Change Initiatives has a small field team, known locally as the computer didis (sisters). The local team consists of a manager at Baduria ICT centre and four research assistants: all trained local women. There are also a number of local community volunteers who have been motivated and encouraged to get more involved in the network.
Alongside continuing her training, one of the information agents is now managing the ICT facility in Arbelia (her neighbourhood). Four to six women come each day to the Arbelia center. Poor women learn computers in batches of four.
Nabanna has made it possible for women to come together in an organised, non-partisan way and to create spaces in which to share and learn, use new tools and try out new ideas. The activities of the network allow them to reflect more deeply about their lives, situations and opportunities. The Nabanna women are now involved in researching and understanding the role of information and communication at the local level and they are starting to explore new strategies, tools and channels.
The technical network
The ICT centres with basic facilities (1-2 computers, printer) that provide the basic infrastructure, while eNRICH software solution is used for local content management. Nabanna, a tabloid-style monthly eight pages newsletter reaches about 1000 families, as an important offline resource for sharing and learning.
To facilitate information generation and sharing and information at local level, ICT facilities are planned in each of the four areas. The first ICT Centre was set up in two rooms in the municipality building. One room contains the computers while the other is used as a meeting and discussion space. This centre is the main hub for the network where much of the organising and all of the training has taken place to date. The centre has two desktops, one printer/scanner unit and dial-up Internet connectivity. The other three facilities will be nodal points for women who live in those areas. The smaller centres will each have one desktop and a dot matrix printer. The first of these ‘nodal’ centres has been established in the Arbelia area in a small room in an unused part of the local school.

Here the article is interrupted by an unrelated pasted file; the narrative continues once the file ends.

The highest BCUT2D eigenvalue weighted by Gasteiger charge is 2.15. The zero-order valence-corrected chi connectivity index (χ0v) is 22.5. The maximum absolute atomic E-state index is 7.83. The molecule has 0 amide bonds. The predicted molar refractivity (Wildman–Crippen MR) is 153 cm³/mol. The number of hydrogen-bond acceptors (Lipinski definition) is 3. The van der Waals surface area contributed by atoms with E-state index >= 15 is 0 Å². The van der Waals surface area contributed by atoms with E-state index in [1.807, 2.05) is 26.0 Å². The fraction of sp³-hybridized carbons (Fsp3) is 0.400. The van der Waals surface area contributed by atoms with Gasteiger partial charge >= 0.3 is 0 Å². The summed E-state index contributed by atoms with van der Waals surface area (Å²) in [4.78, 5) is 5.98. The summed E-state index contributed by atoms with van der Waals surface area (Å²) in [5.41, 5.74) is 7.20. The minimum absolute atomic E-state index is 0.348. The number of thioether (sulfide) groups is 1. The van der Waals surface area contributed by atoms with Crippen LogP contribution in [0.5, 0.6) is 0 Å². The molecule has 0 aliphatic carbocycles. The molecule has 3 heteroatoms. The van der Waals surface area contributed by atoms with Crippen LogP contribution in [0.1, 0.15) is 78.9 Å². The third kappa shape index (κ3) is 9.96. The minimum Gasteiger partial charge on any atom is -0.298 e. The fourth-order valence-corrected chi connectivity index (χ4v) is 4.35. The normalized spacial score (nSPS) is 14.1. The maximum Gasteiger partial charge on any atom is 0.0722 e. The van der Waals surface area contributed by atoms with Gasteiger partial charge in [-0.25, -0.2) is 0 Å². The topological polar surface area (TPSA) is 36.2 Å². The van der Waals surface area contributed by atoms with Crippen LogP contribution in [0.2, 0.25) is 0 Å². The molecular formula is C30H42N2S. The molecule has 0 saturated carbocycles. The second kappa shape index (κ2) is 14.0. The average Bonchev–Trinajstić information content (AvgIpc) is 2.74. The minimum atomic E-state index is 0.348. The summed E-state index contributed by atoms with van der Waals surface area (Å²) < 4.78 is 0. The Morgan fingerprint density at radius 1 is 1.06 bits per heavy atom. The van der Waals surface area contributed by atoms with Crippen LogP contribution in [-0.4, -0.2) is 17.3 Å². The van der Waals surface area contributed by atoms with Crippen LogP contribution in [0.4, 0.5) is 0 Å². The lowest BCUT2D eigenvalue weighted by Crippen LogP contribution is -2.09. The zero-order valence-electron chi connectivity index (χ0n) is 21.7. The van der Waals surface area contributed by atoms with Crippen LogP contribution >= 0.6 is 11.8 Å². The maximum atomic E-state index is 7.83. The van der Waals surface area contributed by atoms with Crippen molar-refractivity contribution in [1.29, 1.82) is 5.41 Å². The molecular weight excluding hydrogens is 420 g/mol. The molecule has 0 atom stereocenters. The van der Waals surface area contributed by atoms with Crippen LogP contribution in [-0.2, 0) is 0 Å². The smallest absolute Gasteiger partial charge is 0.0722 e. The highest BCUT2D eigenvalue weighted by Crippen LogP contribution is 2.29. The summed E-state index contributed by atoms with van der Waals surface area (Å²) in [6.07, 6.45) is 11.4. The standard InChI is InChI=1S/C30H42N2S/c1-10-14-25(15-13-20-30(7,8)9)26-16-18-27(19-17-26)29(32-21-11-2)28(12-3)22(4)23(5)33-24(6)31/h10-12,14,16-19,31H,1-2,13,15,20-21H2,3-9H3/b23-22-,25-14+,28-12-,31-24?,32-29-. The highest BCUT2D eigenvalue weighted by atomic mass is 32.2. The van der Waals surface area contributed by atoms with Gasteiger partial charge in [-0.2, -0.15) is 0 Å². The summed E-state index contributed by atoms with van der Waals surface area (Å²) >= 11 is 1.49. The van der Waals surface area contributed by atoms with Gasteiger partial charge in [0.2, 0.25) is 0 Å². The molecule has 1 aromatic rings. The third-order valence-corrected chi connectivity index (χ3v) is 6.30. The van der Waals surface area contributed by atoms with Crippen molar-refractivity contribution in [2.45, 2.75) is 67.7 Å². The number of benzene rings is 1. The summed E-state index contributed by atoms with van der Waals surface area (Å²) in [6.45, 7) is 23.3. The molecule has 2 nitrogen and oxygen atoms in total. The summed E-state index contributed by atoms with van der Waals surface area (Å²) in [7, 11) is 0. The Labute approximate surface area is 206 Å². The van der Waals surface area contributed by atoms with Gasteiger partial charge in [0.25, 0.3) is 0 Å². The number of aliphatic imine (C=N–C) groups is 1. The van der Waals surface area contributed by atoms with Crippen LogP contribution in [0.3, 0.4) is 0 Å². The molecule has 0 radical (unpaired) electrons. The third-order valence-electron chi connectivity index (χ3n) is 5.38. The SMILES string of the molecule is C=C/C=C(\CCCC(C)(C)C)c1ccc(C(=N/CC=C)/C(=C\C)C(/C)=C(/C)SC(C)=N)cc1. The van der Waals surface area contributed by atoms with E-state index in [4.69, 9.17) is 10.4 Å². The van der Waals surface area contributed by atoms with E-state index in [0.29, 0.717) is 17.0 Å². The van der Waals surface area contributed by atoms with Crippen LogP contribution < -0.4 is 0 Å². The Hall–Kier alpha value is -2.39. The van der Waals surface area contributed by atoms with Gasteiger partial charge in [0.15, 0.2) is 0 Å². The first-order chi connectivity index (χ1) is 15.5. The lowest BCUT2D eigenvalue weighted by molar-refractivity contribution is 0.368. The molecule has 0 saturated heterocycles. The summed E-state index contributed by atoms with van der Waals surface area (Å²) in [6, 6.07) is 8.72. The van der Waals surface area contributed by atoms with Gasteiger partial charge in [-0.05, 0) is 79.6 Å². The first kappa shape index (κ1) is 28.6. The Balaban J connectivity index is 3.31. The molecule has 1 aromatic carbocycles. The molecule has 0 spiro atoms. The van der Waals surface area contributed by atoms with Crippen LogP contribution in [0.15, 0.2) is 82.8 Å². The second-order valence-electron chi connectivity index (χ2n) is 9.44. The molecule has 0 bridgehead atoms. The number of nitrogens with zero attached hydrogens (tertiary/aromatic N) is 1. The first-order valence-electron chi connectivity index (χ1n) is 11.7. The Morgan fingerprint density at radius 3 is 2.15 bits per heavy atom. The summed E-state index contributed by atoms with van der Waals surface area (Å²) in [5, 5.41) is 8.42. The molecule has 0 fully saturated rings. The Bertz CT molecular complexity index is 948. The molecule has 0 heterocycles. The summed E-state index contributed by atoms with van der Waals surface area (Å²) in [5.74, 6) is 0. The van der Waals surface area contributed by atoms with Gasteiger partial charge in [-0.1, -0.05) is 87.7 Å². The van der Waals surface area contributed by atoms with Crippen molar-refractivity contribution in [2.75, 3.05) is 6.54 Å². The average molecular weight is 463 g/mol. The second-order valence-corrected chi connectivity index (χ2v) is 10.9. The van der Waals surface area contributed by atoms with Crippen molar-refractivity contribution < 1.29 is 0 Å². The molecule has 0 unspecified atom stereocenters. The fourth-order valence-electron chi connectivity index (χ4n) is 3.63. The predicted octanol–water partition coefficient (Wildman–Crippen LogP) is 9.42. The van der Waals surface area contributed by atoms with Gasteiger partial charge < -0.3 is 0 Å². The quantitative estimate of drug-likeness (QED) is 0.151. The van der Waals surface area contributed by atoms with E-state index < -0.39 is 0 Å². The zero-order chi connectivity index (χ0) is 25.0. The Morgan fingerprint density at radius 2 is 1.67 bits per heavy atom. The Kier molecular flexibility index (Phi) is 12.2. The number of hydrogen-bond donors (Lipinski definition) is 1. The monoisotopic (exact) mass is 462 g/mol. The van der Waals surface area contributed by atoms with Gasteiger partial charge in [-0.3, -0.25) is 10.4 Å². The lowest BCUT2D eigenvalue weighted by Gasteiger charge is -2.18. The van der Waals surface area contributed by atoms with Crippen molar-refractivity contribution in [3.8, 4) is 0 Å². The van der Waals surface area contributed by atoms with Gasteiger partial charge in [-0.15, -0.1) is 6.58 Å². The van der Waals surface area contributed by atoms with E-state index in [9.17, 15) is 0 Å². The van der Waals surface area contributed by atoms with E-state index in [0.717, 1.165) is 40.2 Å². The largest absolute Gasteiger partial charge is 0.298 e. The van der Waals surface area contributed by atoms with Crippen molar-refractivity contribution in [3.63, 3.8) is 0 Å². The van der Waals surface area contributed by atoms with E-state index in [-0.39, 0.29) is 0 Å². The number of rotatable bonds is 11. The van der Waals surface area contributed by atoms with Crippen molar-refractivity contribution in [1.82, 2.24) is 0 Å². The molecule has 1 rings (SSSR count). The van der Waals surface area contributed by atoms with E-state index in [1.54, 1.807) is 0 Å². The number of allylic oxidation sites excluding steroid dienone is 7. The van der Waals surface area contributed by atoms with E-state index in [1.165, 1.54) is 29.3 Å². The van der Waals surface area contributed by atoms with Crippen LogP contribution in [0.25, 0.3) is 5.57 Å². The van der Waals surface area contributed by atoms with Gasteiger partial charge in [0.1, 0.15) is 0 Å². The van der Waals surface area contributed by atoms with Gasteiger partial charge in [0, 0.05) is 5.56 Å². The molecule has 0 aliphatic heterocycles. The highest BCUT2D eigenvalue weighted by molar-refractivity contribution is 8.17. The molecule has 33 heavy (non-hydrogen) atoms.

Centres in the network are linked through different elements, both social and technical. The information agents themselves are the main link, and they use small portable hard drives with enough capacity to transfer up to 500 MB of information to share information and materials between centres. Another vehicle linking the network is the Nabanna tabloid newsletter. It is used to disseminate information about the network. Feedback suggests that one of the reasons for its local popularity is that it is explicitly for women. Women now pay two cents per copy. The cover price was introduced in an effort to cover some of the printing and production costs, but also to see how valuable women consider the tabloid to be. So far the tabloid has not seen any significant drop in circulation due to the cover price.
Building local capacity and contact
Nabanna has taken a learning-by-doing approach in which the women learn new skills in order to contribute to the development of the network and to create content. The main focus of skills training to date has been on computer literacy. Many women in Baduria are motivated to learn computer skills as they see it as a skill that will assist in gaining employment. It is also prestigious so that it is generally well perceived by the women’s families who might otherwise seek to restrict their education – in favour of marriage for younger women, and in favour of family and household chores and responsibilities for married women.
The information agents learn basic computer skills relating to word processing and desktop publishing applications. They learn how to input information data and how to search for content on the eNRICH system. Training begins with the basics: starting up and shutting down, how to handle the mouse and navigate around the computer’s system. Participants practice and develop basic skills using Paint brush, an easy, visual software tool that allows trainees to gain confidence with the equipment and to create something personal and tangible. To encourage trainees and build the sense of a community network, the project includes exercises like a competition to design birthday cards in which winners receive prizes.